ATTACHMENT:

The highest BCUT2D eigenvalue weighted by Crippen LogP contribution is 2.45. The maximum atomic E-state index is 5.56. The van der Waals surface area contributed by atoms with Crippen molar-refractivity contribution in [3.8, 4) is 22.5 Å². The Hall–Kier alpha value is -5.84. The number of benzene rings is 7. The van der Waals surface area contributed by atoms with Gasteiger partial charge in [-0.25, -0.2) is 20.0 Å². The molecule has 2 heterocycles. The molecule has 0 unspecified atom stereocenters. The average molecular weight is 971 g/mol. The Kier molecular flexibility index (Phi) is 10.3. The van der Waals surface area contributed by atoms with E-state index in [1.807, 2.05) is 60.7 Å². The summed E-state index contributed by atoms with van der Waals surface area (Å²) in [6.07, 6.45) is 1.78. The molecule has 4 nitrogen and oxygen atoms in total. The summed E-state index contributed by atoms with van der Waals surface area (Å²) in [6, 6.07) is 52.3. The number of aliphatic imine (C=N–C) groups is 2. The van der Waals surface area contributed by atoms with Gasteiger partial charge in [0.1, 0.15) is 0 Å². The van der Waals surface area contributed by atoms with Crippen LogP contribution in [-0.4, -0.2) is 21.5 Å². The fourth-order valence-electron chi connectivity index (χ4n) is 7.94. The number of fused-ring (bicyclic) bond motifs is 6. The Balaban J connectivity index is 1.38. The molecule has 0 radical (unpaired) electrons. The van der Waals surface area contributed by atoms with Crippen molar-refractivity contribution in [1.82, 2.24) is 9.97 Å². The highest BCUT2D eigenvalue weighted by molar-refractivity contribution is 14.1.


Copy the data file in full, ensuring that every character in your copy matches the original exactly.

The highest BCUT2D eigenvalue weighted by Crippen LogP contribution is 2.45. The maximum atomic E-state index is 5.56. The van der Waals surface area contributed by atoms with Crippen molar-refractivity contribution in [3.8, 4) is 22.5 Å². The Hall–Kier alpha value is -5.84. The number of benzene rings is 7. The van der Waals surface area contributed by atoms with Gasteiger partial charge in [-0.25, -0.2) is 20.0 Å². The molecule has 2 heterocycles. The molecule has 0 unspecified atom stereocenters. The average molecular weight is 971 g/mol. The Kier molecular flexibility index (Phi) is 10.3. The van der Waals surface area contributed by atoms with E-state index in [1.807, 2.05) is 60.7 Å². The summed E-state index contributed by atoms with van der Waals surface area (Å²) in [6.07, 6.45) is 1.78. The molecule has 4 nitrogen and oxygen atoms in total. The summed E-state index contributed by atoms with van der Waals surface area (Å²) in [6, 6.07) is 52.3. The number of aliphatic imine (C=N–C) groups is 2. The van der Waals surface area contributed by atoms with Gasteiger partial charge in [0.1, 0.15) is 0 Å². The van der Waals surface area contributed by atoms with Crippen LogP contribution in [-0.4, -0.2) is 21.5 Å². The fourth-order valence-electron chi connectivity index (χ4n) is 7.94. The number of fused-ring (bicyclic) bond motifs is 6. The Balaban J connectivity index is 1.38. The molecule has 0 radical (unpaired) electrons. The van der Waals surface area contributed by atoms with Crippen molar-refractivity contribution in [1.82, 2.24) is 9.97 Å². The highest BCUT2D eigenvalue weighted by molar-refractivity contribution is 14.1.